When the patient has significant comorbid psychiatric problems, high risk of suicide, and Huntington disease, the role of clinician spills over into patient advocate in a complex medical system.
The challenges of a busy neuropsychiatric practice give us opportunity to further explore real world applications of our current armamentarium. This is true regarding both pharmacology as well as other procedural interventions. The following case will hopefully highlight some of these challenges as well as opportunities.
The patient originally presented as a 33-year-old man with a history of polysubstance abuse and mood disorder. He had been referred for neuropsychiatric assessment by our migraine clinic. Unfortunately, he received his third driving while intoxicated citation and failed drug court, and he was slated for incarceration. A few days prior, he received a diagnosis of Huntington disease (HD) by one of our movement disorder specialists. He was placed in a medium security facility where his condition was treated with a combination of aripiprazole, duloxetine, and hydroxyzine. Nonetheless, he described experiencing both visual and auditory hallucinations. The visual hallucinations were quite dramatic, involving zombies with pieces of their flesh falling off. The auditory hallucinations were not of a command nature and involved deprecating, condescending, and derogatory statements regarding the patient.
He was released after approximately 2 years, with 3 years of probation. His medications were abruptly discontinued 3 months before his release, and he was placed on haloperidol. The patient reported that these had not been particularly effective. Fortunately, he was also involved in the recovery process, and attended Narcotics Anonymous meetings twice weekly and visited an outpatient addiction clinic at least weekly.
His movement disorder specialist then prescribed deutetrabenazine for HD. The neuropsychiatry team discontinued haloperidol and began treatment with 34-mg pimavanserin daily. After 4 weeks, he noted an amelioration of the auditory hallucinations. Mood continued to be a problem (PHQ-9 = 20); lamotrigine was started with the customary 5-week titration schedule. After 2 more weeks, the patient reported amelioration of auditory and visual hallucinations.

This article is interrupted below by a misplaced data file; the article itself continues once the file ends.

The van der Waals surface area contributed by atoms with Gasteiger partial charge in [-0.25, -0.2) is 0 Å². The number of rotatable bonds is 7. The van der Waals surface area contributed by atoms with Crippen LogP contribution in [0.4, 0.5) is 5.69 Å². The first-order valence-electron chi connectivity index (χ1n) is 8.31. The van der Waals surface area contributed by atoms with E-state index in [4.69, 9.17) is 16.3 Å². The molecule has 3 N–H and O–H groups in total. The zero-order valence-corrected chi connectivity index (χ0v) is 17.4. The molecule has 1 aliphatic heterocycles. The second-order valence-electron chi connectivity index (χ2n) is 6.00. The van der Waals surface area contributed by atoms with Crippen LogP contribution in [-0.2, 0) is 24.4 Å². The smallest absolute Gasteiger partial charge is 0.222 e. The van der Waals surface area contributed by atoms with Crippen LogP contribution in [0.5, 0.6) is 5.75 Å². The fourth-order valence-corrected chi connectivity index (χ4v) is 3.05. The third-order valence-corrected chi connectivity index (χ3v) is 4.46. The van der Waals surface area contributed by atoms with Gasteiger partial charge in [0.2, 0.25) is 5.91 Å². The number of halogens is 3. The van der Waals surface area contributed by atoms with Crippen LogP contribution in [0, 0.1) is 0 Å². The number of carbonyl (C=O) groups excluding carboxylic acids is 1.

The vicissitudes of life continued to take their toll on the patient, including some conflicts regarding custody of his 6-year-old son. The patient began to experience drug cravings and was started on naltrexone. At the time, he began to describe ideas of reference, receiving messages through the television. The decision was made to increase pimavanserin to 51 mg daily. The patient was made aware that this was above the usual US Food and Drug Administration dosing guidelines; after a discussion of the benefits, alternatives, and risks, he decided to proceed.
Four weeks later, the patient reported a significant amelioration of his psychosis. He also indicated he was essentially more sociable, was spending more time with his son, and was participating in community activities. In fact, his parole officer extended the time between reporting from weekly to every 3 weeks. The auditory hallucinations resolved completely; the visual hallucinations continued to ameliorate and resembled illusions.